REGINA, SK – The Saskatchewan Workers’ Compensation Board released its 2018 injury rates today. The workplace Total injury rate for 2018 was 5.44 per 100 workers, a 3.6 per cent increase from 2017.
“While we are seeing a slight increase in 2018 injury rates, thanks to the health, safety and prevention efforts of people around the province, 88 per cent of Saskatchewan employers achieved Mission: Zero – zero injuries, zero fatalities and zero suffering,” said Phil Germain, Vice-President of Prevention and Employer Services at the WCB. “Approximately 45 per cent of WCB rate codes had lower Total injury rates in 2018 compared to 2017. However, the remaining 55 per cent had higher Total injury rates in 2018. Also this past year, the Time Loss injury rate increased to 1.99 per 100 workers compared to 1.86 per 100 workers in 2017.”
The Saskatchewan Time Loss injury rate did not decrease in 2017 and stayed consistent with the Saskatchewan 2016 rate of 1.86 per 100 workers. At that time, WorkSafe Saskatchewan cautioned that injury rates might increase in 2018, which they have.
“This is a development we must address immediately and it will mean working together to ensure our workplaces remain safe,” said Germain. “All of us from individuals to organizations to leadership need to take part in ensuring our injury rates do not increase further.”
- Total claims accepted increased from 22,247 in 2017 to 22,371 in 2018. Total number of workers covered decreased slightly from 423,527 workers in 2017 to 410,600 workers in 2018.
- Accepted No Time Loss claims decreased from 14,342 in 2017 to 14,192 in 2018.
- The 2018 Time Loss injury rate increased to 1.99 per 100 workers, a 7.0 per cent increase from 2017. Accepted Time Loss claims increased from 7,888 in 2017 to 8,151 in 2018.
“The increase in both the Total injury rate and the Time Loss injury rate in 2018 may indicate these rates could increase in 2019 as well. We need to keep working together to take action on safety for ourselves and our co-workers,” said Germain.
Most alarming in 2018 is the number of fatalities. There were 48 fatalities in 2018, an increase of 78 per cent from 2017. Over the past 15 years, the WCB has seen an average of 37 workplace fatalities per year. In 2017, the WCB saw the lowest number in the past 15 years at 27.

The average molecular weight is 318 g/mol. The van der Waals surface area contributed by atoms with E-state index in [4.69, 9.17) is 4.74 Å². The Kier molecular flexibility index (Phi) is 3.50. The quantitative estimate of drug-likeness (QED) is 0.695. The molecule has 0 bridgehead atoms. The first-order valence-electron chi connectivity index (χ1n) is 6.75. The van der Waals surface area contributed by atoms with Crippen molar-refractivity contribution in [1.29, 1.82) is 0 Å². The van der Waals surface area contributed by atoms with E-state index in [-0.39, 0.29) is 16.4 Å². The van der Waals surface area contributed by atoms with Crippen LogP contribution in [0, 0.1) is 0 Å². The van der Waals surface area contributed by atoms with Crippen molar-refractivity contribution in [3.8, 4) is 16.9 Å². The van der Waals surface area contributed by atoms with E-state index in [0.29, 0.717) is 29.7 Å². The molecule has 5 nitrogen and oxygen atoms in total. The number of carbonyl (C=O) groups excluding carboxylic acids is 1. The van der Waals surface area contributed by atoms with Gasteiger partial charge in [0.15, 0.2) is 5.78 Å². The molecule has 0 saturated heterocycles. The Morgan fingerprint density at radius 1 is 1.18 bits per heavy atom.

“This is devastating for our province. Behind every statistic is a loved one who will never come home to their family. The impact of losing someone dear to us is devastating,” said WCB CEO Peter Federko. “We’ve embarked on several research projects with the University of Regina and the University of Saskatchewan to understand more about our workplace fatalities.”
There is evidence from the International Social Security Association that serious injury and fatality prevention increases the overall level of safety in a workplace. In 2018, the WCB developed a serious injury definition. This analysis revealed that for the 2015 – 2017 period, approximately 2,400 injuries met the serious injury definition each year. Serious injuries represented approximately 10 per cent of all injuries and 75 per cent of compensation days paid in 2017 for claims registered in 2017.
“Focusing on serious injuries and fatalities could get us closer to Mission: Zero,” said Federko. “We will continue to make this a top priority in 2019 as part of our serious injury and fatality initiative.”
The top causes of fatalities in 2018 were from occupational diseases and motor vehicle collisions. WorkSafe Saskatchewan, the WCB’s partnership with the Ministry of Labour Relations and Workplace Safety, launched several resources and campaigns in 2018 targeting the highest causes of workplace injuries and deaths.
WorkSafe offers resources, awareness campaigns, education, training, and targeted initiatives to help eliminate workplace injuries and fatalities. Last year, the WCB signed a data sharing agreement with SGI to help determine the causes of motor vehicle crashes.
“Keeping our workplaces safe is a shared responsibility,” said WCB Chairperson Gord Dobrowolsky. “We can only achieve Mission: Zero when everyone works together. We will keep working with employers, workers and partners until we achieve zero injuries and zero fatalities.”